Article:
The breath of sky
By Azzurra Immediato
“A dialogue between eternity and lightness”. This is what the photographs of Rossella Pezzino De Geronimo portray, with an extraordinary outlook that seems suspended in a timeless dream-like limbo.
The dialogue is to be found between the two main characters of these works – the sky and the colourful rock formations of China’s Zhangye Danxia National Geopark – which the artist has sensitively reworked in post production with intimate and conceptual textures. Upon observing these photographs, intended as something more than simple landscapes, one can detect the artist’s method of taking something known and extrapolating its primordial essence pertaining to a latent cosmogony, only to leave it without expression. Rossella frees the energy of the earth, the sky, the elements, getting back to basics in a contemporary and unusual fashion. These are hypnotic images that take your breath away. It is like observing precious fragments of those great rock walls under the microscope, before suddenly becoming rapt by the vastness of the landscape. And yet, this transformation has a disturbing, enigmatic dimension. The onlooker feels he is lingering on the unexpected, experiencing a dulling of the senses that, on the contrary, become the only conscious means of relating with the photographs. Rossella offers Nature – Woman, Mother and Eternal – intricate textures, in a close and intense two-way dialogue. An intangible empathy redesigns the actors’ roles in these works: the protagonists are no longer just the photographer and the landscape, but rather, a deep, visceral understanding between their souls, which at any point may merge into one.
Eternal nature – or womanhood – meets and clashes with the human frailty of the woman photographer, who, on focusing on the elements of the Earth and Sky, consciously stumbles on the uniqueness of time, which follows inviolable rules and translates into a clearly identifiable metaphor. From all this – that is, from the need for a deep and Pan-like analysis – stems the desire to transform natural data from objective to subjective, while maintaining a degree of universality. Thus, Rossella leaves the objective data – the colour of the rock formations of the Zhangye Danxia National Geopark – up to chance, evoking the concept of primordial chaos and veering toward surreal shades. As the artist herself explains, the use of the colour blue, which reigns supreme in this series of shots, conjures up the idea of immortality and harmony that, in Tibetan philosophy, equates to a state of passion-free serenity. Eastern and Western iconography refers to a dimension that goes beyond human limitations and pushes the boundaries towards infinity, represented by the sky, the sea, and – in archetypal symbolism – by the concepts of femininity, beauty and serenity. Those who know the artist are also familiar with her sweet yet determined temperament, aspects that are inherent in womanhood, with all its strengths and weaknesses.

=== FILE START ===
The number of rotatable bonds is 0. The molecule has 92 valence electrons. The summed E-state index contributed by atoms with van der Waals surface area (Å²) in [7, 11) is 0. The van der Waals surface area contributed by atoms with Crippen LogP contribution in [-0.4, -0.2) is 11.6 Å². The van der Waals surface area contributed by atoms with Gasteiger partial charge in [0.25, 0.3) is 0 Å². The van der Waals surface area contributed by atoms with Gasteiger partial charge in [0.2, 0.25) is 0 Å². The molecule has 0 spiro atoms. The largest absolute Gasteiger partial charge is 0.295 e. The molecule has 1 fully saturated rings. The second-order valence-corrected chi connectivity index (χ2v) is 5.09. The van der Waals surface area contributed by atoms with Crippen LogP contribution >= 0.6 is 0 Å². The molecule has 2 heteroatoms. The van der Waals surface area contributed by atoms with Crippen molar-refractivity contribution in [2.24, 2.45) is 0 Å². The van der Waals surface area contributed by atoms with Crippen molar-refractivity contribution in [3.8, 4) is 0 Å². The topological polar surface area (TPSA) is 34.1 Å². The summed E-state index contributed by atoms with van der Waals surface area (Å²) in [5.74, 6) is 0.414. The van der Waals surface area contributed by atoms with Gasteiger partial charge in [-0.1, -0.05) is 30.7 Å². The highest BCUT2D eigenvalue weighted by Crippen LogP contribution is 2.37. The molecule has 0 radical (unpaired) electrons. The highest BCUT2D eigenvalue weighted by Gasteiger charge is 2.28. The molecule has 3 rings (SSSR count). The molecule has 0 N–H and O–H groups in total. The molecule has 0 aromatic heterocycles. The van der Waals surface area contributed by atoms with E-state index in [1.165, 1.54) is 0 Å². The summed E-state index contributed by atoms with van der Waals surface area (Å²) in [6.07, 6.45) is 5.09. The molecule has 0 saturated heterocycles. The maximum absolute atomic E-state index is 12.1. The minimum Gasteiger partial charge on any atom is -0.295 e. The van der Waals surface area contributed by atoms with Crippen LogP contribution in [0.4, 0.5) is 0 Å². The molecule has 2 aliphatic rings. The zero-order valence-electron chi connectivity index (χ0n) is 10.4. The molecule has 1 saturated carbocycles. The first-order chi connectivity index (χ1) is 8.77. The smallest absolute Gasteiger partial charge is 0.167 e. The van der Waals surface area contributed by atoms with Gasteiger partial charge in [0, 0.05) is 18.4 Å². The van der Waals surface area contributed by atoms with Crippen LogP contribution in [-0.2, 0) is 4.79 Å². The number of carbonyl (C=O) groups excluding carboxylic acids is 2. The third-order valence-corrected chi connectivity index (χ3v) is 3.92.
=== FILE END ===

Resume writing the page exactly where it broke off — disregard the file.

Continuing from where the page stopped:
These photographs offer a symbolic blend of these aspects, which, from counterparts, become counterpoints of a dual quid: one visual, and the other existential. Every slope, every gorge that opens up between the rocks, seems to open up breaches in the deep folds of the soul. The onlooker reaches for catharsis – each in his own, individual manner – through the colour blue, before meandering through changing colours that, poised between nature and technology, suggest a path to be followed.